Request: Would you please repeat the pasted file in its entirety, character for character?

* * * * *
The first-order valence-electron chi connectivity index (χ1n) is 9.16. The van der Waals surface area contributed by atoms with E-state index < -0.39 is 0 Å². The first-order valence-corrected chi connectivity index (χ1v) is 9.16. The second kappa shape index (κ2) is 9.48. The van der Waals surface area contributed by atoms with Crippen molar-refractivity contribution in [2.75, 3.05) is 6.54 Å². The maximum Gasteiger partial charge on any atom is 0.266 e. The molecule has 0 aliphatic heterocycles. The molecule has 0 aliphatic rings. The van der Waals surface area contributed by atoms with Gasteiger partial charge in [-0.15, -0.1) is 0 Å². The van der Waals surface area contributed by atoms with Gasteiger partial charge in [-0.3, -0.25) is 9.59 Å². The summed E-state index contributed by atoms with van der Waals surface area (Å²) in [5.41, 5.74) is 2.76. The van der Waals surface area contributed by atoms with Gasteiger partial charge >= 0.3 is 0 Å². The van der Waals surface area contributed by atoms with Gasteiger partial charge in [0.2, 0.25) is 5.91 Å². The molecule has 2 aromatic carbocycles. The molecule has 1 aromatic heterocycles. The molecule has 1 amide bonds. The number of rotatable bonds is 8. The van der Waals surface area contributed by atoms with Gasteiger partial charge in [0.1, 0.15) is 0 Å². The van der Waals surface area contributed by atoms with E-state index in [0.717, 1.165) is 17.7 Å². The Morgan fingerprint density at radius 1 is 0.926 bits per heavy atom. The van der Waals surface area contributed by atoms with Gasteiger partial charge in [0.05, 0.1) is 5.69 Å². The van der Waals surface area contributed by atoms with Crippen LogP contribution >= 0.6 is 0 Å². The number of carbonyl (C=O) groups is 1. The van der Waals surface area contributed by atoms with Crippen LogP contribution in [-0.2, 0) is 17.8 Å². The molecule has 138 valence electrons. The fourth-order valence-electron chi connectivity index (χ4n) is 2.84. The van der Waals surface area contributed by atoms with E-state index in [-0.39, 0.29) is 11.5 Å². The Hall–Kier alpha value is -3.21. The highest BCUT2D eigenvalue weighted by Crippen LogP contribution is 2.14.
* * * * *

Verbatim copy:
The first-order valence-electron chi connectivity index (χ1n) is 9.16. The van der Waals surface area contributed by atoms with E-state index < -0.39 is 0 Å². The first-order valence-corrected chi connectivity index (χ1v) is 9.16. The second kappa shape index (κ2) is 9.48. The van der Waals surface area contributed by atoms with Crippen molar-refractivity contribution in [2.75, 3.05) is 6.54 Å². The maximum Gasteiger partial charge on any atom is 0.266 e. The molecule has 0 aliphatic heterocycles. The molecule has 0 aliphatic rings. The van der Waals surface area contributed by atoms with Gasteiger partial charge in [-0.15, -0.1) is 0 Å². The van der Waals surface area contributed by atoms with Gasteiger partial charge in [-0.3, -0.25) is 9.59 Å². The summed E-state index contributed by atoms with van der Waals surface area (Å²) in [5.41, 5.74) is 2.76. The van der Waals surface area contributed by atoms with Gasteiger partial charge >= 0.3 is 0 Å². The van der Waals surface area contributed by atoms with Gasteiger partial charge in [0.2, 0.25) is 5.91 Å². The molecule has 2 aromatic carbocycles. The molecule has 1 aromatic heterocycles. The molecule has 1 amide bonds. The number of rotatable bonds is 8. The van der Waals surface area contributed by atoms with Gasteiger partial charge in [0.1, 0.15) is 0 Å². The van der Waals surface area contributed by atoms with E-state index in [0.717, 1.165) is 17.7 Å². The Morgan fingerprint density at radius 1 is 0.926 bits per heavy atom. The van der Waals surface area contributed by atoms with Gasteiger partial charge in [0.05, 0.1) is 5.69 Å². The van der Waals surface area contributed by atoms with Crippen LogP contribution >= 0.6 is 0 Å². The number of carbonyl (C=O) groups is 1. The van der Waals surface area contributed by atoms with Crippen LogP contribution in [-0.2, 0) is 17.8 Å². The molecule has 138 valence electrons. The fourth-order valence-electron chi connectivity index (χ4n) is 2.84. The van der Waals surface area contributed by atoms with E-state index in [-0.39, 0.29) is 11.5 Å². The Hall–Kier alpha value is -3.21. The highest BCUT2D eigenvalue weighted by Crippen LogP contribution is 2.14.